Jefferson studied “Anglosaxon”
Posted: 05 August 2019 05:13 PM   [ Ignore ]
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A biography of Thomas Jefferson mentions the son of a family friend liked to study “Latin, Greek, and Anglosaxon.” The book also mentions Jefferson liked study these topics and also history.  The only time “Anglosaxon” is mentioned is alongside Latin and Greek, implying it referred to language study, not history.

In the late 1700s, did studying “Anglosaxon” mean studying English?

If so, when did “English” replace “Anglosaxon” as a word for the formal study of the English language?

If not, what did Anglosaxon refer to?  (Old English?)

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Posted: 05 August 2019 09:05 PM   [ Ignore ]   [ # 1 ]
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DTX175, This might answer A few of your questions, from the OED

Anglo-Saxon, n. and adj.

2.
a. The English language as spoken before c1150; Old English.
1678 G. Hickes Ravillac Redivivus 77 I confess I have a great veneration for our own and the Northern English language, upon the account of the Anglo-Saxon..to which they are so nearly ally’d.
1698 Philos. Trans. (Royal Soc.) 20 445 The manuscripts..are written in these Languages, viz. Hebrew,..Malayan, Malabaric, Russian.., Anglo-Saxon, English, and one Book..of the Hieroglyphicks of Mexico.
1783 Bailey’s Universal Etymol. Eng. Dict. (ed. 25) Anglosaxon, the Saxon language as it was spoken in England.
1876 H. Sweet Anglo-Saxon Reader xi The oldest stage of English before the Norman Conquest is now called ‘Old English,’ but the older name of ‘Anglo-Saxon’ is still very generally used.
1884 N.E.D. (at cited word) In this Dictionary, the language of England before 1100 is called, as a whole, ‘Old English’… Anglo-Saxon, when used, is restricted to the Saxon as distinguished from the Anglian dialects of Old English.
1955 R. Quirk & C. L. Wrenn Old Eng. Gram. 1 In the eighteenth and nineteenth centuries the term Anglo-Saxon..was the commonest name for the language; but..it has gradually been replaced in the last hundred years by the more scientific term Old English.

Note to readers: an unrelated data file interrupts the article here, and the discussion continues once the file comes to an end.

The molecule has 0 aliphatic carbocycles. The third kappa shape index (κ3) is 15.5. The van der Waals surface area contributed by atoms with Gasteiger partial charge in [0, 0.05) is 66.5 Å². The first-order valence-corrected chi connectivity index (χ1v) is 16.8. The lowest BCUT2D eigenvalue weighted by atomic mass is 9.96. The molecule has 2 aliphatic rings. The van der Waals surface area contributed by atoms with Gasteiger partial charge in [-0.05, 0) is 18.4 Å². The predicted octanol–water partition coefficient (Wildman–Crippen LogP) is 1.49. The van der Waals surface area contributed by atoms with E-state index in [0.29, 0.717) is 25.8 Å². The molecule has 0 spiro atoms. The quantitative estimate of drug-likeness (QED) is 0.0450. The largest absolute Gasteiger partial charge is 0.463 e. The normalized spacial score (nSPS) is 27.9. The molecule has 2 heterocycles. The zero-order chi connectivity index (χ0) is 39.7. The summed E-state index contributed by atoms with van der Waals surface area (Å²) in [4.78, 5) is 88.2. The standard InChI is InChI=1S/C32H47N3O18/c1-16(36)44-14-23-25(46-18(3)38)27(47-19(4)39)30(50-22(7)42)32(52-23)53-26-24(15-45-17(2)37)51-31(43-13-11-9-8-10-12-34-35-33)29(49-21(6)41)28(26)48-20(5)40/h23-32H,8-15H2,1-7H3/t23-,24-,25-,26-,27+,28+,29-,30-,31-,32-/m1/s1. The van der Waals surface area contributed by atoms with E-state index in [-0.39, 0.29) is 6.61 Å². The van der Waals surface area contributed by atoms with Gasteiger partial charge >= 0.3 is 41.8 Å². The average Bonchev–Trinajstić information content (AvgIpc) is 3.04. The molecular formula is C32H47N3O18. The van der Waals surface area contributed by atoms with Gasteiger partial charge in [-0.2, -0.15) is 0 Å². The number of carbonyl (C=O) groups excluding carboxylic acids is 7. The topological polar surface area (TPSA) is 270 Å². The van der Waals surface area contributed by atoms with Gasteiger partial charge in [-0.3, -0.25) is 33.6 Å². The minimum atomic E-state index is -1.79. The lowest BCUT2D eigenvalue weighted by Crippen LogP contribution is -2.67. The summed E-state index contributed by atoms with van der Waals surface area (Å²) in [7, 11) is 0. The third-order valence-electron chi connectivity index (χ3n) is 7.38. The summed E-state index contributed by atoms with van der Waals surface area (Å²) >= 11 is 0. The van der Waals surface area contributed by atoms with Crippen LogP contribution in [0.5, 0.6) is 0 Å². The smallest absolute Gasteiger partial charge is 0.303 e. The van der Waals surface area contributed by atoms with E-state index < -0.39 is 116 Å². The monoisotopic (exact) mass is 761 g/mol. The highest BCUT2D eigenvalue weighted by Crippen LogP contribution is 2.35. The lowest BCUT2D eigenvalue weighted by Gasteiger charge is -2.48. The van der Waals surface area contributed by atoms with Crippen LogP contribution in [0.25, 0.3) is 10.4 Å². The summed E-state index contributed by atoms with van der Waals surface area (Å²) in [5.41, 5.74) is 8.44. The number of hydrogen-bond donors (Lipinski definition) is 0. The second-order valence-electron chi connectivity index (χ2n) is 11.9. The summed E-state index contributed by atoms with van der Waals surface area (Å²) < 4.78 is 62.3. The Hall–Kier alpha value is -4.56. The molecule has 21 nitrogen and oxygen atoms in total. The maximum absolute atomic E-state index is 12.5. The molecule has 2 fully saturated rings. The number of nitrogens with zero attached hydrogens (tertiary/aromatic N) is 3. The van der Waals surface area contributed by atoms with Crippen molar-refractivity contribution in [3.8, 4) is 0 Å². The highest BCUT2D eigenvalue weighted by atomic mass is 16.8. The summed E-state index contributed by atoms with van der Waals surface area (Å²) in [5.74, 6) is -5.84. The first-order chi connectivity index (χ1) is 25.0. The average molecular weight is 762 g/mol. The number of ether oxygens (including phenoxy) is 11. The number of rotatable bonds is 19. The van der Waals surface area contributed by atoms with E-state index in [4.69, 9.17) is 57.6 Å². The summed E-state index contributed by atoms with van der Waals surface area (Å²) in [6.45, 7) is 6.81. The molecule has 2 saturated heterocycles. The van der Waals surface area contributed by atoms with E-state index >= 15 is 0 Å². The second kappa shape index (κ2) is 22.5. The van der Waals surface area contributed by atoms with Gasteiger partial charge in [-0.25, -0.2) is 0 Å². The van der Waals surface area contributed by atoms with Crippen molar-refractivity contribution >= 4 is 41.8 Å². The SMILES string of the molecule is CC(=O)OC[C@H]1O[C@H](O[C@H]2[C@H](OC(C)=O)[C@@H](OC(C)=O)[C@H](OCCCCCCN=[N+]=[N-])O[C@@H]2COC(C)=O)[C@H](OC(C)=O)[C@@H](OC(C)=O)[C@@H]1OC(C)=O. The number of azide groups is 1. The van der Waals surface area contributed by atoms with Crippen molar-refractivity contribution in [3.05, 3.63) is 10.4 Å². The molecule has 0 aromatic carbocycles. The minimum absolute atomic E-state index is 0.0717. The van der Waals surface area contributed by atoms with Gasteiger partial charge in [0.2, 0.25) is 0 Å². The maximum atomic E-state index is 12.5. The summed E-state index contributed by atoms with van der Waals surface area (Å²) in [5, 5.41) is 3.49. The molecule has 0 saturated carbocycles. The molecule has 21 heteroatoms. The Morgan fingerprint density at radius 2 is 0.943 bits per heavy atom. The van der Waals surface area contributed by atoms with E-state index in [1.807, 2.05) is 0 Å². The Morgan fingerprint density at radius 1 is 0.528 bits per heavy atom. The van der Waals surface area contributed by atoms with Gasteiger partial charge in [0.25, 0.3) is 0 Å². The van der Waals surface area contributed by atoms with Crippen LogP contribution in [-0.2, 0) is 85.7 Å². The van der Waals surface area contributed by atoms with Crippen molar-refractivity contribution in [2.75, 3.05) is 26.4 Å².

2001 A. Frantzen in P. Pulsiano & E. Treharne Compan. Anglo-Saxon Lit. v. xxvi. 478 English literature was a popular topic and Anglo-Saxon was compulsory within it.
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b. The English language, esp. considered as plain, forthright, unaffected, or crude. Hence: coarse, profane, or obscene language.
1866 J. C. Gregg Life in Army xv. 137 Occasionally a word of honest, hearty Anglo-Saxon, or a ‘bit of the brogue’, to remind you that you are not in Naples, but in New Orleans.
1872 H. A. Wise Seven Decades Union 141 He [sc. Senator Leigh of Virginia] was a purist in his Anglo-Saxon.
1917 in Amer. Speech (1929) 4 271 I like your stilted style best Jack. When you descend to the Anglo Saxon you get too much in dead earnest.
1927 Yale Rev. Jan. 414 Tell me what you forget and I will tell you what you are, says the psycho-analyst. But I can do this, too, and in plain Anglo-Saxon. The man who insists on telling me what he forgets is a fool.
1947 K. Malone in Word Study Oct. 2/2 In current speech Anglo-Saxon often means plain English. In this use, the word has Latin for antonym.
1999 Richmond (Virginia) Times Dispatch (Nexis) 28 Dec. f2 Pardon my Anglo-Saxon, but it’s been one hell of a year.
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Posted: 06 August 2019 04:33 AM   [ Ignore ]   [ # 2 ]
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Thanks.  Yes, considering the context in the book, I believe your post answers my questions. 

In particular: “1876 H. Sweet Anglo-Saxon Reader xi The oldest stage of English before the Norman Conquest is now called ‘Old English,’ but the older name of ‘Anglo-Saxon’ is still very generally used.” fits very well with the time. 

It’s interesting to think what forms of writing of “Anglo-saxon” were available for study in the times of Jefferson.  It sounded like Anglo-saxon was studied both in school and independently for pleasure.

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Posted: 06 August 2019 04:50 AM   [ Ignore ]   [ # 3 ]
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It means that Jefferson studied the Old English language. He wrote a grammar of Old English, insisted that the University of Virginia include its study in the curriculum, and tried to get the image of Hengist and Horsa on the Great Seal of the United States.

There was a belief in the late eighteenth and nineteenth centuries that the principles of liberty and democracy were forged among the Germanic peoples of northern Europe, with the English being the apotheosis of that movement. We now recognize this idea for what it is—racist hogwash—but it was a very common belief back in the day, and unfortunately still current among white supremacist circles.

Old English was not generally studied in schools in Jefferson’s day (UVa was the first in North America to teach it), and only a handful of antiquarians studied it. Its formal, institutionalized study took off in the early nineteenth century.

[ Edited: 06 August 2019 04:53 AM by Dave Wilton ]
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